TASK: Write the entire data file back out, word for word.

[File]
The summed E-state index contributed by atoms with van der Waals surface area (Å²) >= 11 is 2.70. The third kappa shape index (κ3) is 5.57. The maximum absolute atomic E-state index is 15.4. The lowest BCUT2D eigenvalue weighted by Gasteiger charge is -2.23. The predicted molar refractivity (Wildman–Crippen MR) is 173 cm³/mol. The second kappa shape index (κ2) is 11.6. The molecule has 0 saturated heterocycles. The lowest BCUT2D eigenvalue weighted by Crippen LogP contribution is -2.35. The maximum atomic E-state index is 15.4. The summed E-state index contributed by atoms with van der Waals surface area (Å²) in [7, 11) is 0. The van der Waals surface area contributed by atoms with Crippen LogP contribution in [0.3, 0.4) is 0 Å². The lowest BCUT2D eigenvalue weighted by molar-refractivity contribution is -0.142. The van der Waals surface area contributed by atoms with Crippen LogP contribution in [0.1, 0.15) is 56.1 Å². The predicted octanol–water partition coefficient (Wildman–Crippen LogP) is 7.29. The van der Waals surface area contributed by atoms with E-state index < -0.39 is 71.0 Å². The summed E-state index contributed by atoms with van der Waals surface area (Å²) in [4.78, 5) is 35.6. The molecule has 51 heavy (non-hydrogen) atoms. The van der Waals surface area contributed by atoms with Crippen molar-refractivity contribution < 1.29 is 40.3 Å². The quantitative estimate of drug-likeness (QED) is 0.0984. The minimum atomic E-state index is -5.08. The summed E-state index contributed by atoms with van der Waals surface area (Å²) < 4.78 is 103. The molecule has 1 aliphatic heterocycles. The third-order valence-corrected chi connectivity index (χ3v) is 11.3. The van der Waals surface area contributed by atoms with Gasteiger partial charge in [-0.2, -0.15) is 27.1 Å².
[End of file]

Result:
The summed E-state index contributed by atoms with van der Waals surface area (Å²) >= 11 is 2.70. The third kappa shape index (κ3) is 5.57. The maximum absolute atomic E-state index is 15.4. The lowest BCUT2D eigenvalue weighted by Gasteiger charge is -2.23. The predicted molar refractivity (Wildman–Crippen MR) is 173 cm³/mol. The second kappa shape index (κ2) is 11.6. The molecule has 0 saturated heterocycles. The lowest BCUT2D eigenvalue weighted by Crippen LogP contribution is -2.35. The maximum atomic E-state index is 15.4. The summed E-state index contributed by atoms with van der Waals surface area (Å²) in [7, 11) is 0. The van der Waals surface area contributed by atoms with Crippen LogP contribution in [0.3, 0.4) is 0 Å². The lowest BCUT2D eigenvalue weighted by molar-refractivity contribution is -0.142. The van der Waals surface area contributed by atoms with Crippen LogP contribution in [0.1, 0.15) is 56.1 Å². The predicted octanol–water partition coefficient (Wildman–Crippen LogP) is 7.29. The van der Waals surface area contributed by atoms with E-state index < -0.39 is 71.0 Å². The summed E-state index contributed by atoms with van der Waals surface area (Å²) in [4.78, 5) is 35.6. The molecule has 51 heavy (non-hydrogen) atoms. The van der Waals surface area contributed by atoms with Crippen molar-refractivity contribution < 1.29 is 40.3 Å². The quantitative estimate of drug-likeness (QED) is 0.0984. The minimum atomic E-state index is -5.08. The summed E-state index contributed by atoms with van der Waals surface area (Å²) < 4.78 is 103. The molecule has 1 aliphatic heterocycles. The third-order valence-corrected chi connectivity index (χ3v) is 11.3. The van der Waals surface area contributed by atoms with Gasteiger partial charge in [-0.2, -0.15) is 27.1 Å².